Watching these boxes grow has became a motivating factor in coming up with something better for a system. One that will allow a serious thinning of these boxes. 

And it's going to take years to fix...

So how about some Kevin Maas?

Whatever...

The Top 23 Kevin Maas Cards in my Collection!

Why 23? Well, in 1991, the New York Yankees hoped Maas would eventually take the place of Don Mattingly. An absolute fan favorite in New York, despite injuries slowing his production.


Who wore #23!

See how that all works out!

(I should have scanned a card that showed his jersey number...)

******


#23 - 1990 Fleer - George Canale - Kevin Maas

The Columbus Clippers jersey ruins it for me. As does Maas’s pile of hair extending into the border. Never was a fan of 1990 Fleer. The design was very basic and the photography was blurry and grainy. I think this may have been my first Kevin Maas card that I pulled from a pack. He'd not yet made the Major Leagues, and I didn't know anything about him at the time. It has a dinged corner, which bothered me in late 1990. Now, I really don't care.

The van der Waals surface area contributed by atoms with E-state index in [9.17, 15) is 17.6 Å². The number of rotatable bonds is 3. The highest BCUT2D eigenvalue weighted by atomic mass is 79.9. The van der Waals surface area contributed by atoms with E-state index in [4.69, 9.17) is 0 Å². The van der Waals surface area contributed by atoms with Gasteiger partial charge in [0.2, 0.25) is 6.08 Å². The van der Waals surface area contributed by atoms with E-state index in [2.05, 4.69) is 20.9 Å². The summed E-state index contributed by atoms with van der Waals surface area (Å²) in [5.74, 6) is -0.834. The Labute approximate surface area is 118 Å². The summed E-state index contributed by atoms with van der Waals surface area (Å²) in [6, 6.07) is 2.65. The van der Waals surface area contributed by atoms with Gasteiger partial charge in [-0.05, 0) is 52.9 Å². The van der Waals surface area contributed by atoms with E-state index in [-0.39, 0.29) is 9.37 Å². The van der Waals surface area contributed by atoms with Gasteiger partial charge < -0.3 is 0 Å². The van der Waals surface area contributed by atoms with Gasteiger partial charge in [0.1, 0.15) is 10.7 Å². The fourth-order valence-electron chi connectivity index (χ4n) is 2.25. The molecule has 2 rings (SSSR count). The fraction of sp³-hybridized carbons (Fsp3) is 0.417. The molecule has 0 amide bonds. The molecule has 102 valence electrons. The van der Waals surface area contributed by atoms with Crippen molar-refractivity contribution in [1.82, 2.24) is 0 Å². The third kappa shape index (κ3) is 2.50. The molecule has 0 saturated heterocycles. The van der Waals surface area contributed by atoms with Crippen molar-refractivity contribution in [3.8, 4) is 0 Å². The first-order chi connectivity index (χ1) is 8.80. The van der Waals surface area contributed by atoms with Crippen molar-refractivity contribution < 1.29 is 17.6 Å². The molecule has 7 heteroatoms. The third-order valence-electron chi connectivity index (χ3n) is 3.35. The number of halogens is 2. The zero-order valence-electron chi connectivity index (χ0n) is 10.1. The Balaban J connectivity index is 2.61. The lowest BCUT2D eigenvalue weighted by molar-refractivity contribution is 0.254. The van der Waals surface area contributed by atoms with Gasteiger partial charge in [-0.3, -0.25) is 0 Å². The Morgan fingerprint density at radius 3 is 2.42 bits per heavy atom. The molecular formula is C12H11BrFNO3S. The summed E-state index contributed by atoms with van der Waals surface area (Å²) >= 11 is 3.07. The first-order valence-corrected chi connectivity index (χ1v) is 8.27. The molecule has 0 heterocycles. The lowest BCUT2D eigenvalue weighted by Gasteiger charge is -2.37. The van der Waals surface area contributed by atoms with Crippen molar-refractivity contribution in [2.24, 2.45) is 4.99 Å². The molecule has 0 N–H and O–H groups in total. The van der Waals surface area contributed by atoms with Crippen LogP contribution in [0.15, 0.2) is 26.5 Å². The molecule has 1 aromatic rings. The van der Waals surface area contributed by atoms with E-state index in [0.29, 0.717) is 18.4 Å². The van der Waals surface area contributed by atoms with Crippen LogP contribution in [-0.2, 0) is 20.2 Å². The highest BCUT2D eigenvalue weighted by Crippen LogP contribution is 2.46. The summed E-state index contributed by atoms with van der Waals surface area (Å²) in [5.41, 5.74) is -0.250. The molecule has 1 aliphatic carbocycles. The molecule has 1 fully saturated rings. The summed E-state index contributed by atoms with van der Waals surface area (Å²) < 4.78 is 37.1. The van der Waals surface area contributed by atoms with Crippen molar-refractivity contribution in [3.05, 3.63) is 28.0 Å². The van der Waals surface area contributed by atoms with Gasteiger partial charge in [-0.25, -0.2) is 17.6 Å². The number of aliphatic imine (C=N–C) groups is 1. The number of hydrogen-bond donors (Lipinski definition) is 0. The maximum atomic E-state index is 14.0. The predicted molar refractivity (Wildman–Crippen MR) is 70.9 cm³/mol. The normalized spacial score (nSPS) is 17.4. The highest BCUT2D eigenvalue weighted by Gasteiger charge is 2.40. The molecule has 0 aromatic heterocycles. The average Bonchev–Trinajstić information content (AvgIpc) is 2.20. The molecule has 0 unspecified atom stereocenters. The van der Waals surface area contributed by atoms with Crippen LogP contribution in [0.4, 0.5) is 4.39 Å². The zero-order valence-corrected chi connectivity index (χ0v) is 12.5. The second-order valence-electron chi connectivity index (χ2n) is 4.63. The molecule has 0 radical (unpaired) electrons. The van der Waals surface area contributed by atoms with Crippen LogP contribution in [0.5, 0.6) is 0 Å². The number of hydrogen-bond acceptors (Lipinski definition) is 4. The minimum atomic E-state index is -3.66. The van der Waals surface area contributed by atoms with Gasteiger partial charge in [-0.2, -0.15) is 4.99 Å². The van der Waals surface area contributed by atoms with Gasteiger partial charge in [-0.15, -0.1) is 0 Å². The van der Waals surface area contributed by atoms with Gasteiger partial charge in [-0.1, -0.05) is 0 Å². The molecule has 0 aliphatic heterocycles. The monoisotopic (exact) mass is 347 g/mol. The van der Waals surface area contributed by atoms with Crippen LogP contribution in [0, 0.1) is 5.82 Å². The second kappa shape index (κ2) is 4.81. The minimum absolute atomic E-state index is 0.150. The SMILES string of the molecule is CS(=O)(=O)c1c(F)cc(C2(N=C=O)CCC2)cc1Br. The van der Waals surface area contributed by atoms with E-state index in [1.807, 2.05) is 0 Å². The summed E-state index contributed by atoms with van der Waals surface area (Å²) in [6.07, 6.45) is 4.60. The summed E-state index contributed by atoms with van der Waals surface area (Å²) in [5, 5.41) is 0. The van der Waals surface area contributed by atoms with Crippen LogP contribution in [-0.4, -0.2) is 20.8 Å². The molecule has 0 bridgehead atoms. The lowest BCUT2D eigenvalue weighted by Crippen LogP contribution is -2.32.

Safe to say, this is also probably George Canale's most collected card!


#22 - 1991 Topps Record Breaker - Kevin Maas

Maas set an MLB record for the fewest at bats needed (72) to hit his first 10 home runs. I'll keep a card to represent that home run mark. It's still a notable achievement, even if things didn't work out in the end. For the 1990 season, Maas had hit 21 home runs in 79 games, finishing second in the Rookie of the Year Award voting to Sandy Alomar Jr., of the Cleveland Indians.


#21 - 1990 Bowman - Kevin Maas

Every Kevin Maas card in my collection came from packs or a complete set. I've never once bought a Kevin Maas card, even at his height of popularity. While doing some very minimal research into this story, I found that Maas has several certified autographed cards, in various Topps and Upper Deck sets. Probably wouldn’t go out of my way to find one, or pay a great deal for it, buy I could see myself spending a few bucks to get one. Given his place in Junk Wax History, owning his autograph seems like something I should do.

******

Alright, Kevin Maas is boring me right now, so let's look at the next segment of the great resorting project...


The shelves of card albums! Or at least how those shelves looked on July 3rd, 2020. 

Arranged in chronological order, by set, from 1957 through 2019. Each album is filled with an assortment of 100 or so cards from each brand. Whatever I felt best represented that particular set. I'd always kept my lower tier -but keeper- cards like this, but I've never been wild about the arrangement.